Aging Hair/Skin Problems
People use the term “age spot” to refer
to various spots and bumps that appear on the skin with age. Some of
these spots and bumps are harmless. Others can be a sign of skin
cancer. This is why it is so important to have a dermatologist
examine your skin.
What Causes Age Spots?
Most age spots develop on skin that has been badly damaged by the
sun’s ultraviolet (UV) rays. Age spots also appear on the skin of
people who use tanning beds and sun lamps. These devices also emit
UV rays. The cause of one type of age spot, seborrheic keratosis (SK),
is not known. Some studies suggest that sun exposure plays a role.
At-home Remedies for Age Spots
Not all age spots are harmless. Sometimes what appears to be an age
spot is actually melanoma or another type of skin cancer. With
early detection and proper treatment, skin cancer has a high cure
rate. When melanoma spreads, it can be deadly.
For these reasons, dermatologists recommend that everyone see a
dermatologist for a skin examination. During this examination, you
should ask your dermatologist:
Ask Your Dermatologist:
Is it okay for me to
use a product that I can buy without a prescription
to treat age spots? If your skin shows plenty of
sun damage, using one of these products may not be
wise. It can delay diagnosis of a skin cancer.
How often should I
return for a skin examination? This will depend
on several factors, including the amount of sun
damage to your skin.
If your dermatologist approves of you
using a product you can buy without a prescription, it is important
to do the following:
Apply sunscreen every day to all
skin that will not be covered by clothing. You will not see
results from a treatment for age spots if you do not protect
your skin from UV rays. The sun, tanning beds, and sunlamps all
produce UV rays.
Sunscreen also will help prevent further damage to your skin.
The American Academy of Dermatology recommends the following:
Use a sunscreen that offers a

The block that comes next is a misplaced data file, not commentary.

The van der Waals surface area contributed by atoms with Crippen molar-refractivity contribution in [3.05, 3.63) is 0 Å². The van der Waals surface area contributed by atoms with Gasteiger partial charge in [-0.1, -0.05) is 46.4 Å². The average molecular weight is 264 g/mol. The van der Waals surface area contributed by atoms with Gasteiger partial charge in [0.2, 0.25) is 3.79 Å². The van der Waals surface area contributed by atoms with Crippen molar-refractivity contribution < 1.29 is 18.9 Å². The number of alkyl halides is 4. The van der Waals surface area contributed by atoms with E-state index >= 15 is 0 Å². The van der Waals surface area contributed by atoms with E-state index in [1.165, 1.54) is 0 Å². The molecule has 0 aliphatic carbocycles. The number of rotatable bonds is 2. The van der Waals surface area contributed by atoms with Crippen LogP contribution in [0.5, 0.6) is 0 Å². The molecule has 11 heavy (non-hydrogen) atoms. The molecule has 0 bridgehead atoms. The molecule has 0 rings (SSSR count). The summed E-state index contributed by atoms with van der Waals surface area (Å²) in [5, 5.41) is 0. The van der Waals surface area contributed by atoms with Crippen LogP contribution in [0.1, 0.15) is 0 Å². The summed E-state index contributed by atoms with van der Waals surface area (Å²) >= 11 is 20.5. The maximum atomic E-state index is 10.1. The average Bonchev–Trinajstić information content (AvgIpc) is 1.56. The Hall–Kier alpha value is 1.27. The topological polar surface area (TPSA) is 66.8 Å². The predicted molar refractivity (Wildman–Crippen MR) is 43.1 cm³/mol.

Sun Protection Factor (SPF) of 30 or greater and
broad-spectrum (UVA/UVB) protection.
Apply the sunscreen 20 minutes
before going outside. When you are in the sun, reapply the
sunscreen every 2 hours.
Look at the list of ingredients
on a fade cream or similar product. Some fade creams and
bleaching treatments are available without a prescription. These
products generally contain hydroquinone (hy-dro-QUIN-own).
Prescription-strength products that contain hydroquinone tend to
be more effective than those you can buy without a prescription.
Other products that may help fade age spots are called skin
brighteners, lighteners, or whiteners. These products usually
contain soy, licorice, or kojic acid. Again,
prescription-strength products tend to be more effective than
products that you can buy without a prescription.
Beware: Products from outside
the United States may contain an inaccurate list of ingredients.
Some imported products contain mercury; others products include
high-potency steroids. While illegal, these products do find
their way into the United States. Using a product that contains
a high-potency steroid can cause paper-thin skin, acne, and
Some imported products contain much higher levels of
hydroquinone than currently allowed in the United States. These
high levels can irritate the skin and cause visible,
light-colored halos to appear on the treated skin.
Age-Spot Treatments Dermatologists
Many patients say they do not see the results they want from
products available without a prescription. Dermatologists offer the
following treatments for those age spots that people often call
“liver spots” or “sun spots”:
10 Questions to Ask Before
a Cosmetic Procedure
Bates, B. “Derms React to Possible FDA Ban of Hydroquinone.” Skin
& Allergy News. January 2007, p. 1+
Jesitus, J. “FDA Impact Felt by Derms.” Dermatology Times.
December 2006. p. 1+
All content solely
developed by the American Academy of Dermatology
For Your Safety
A dermatologist should promptly examine any spot that
starts to bleed or changes in size, shape, or color.
These are warning signs of skin cancer.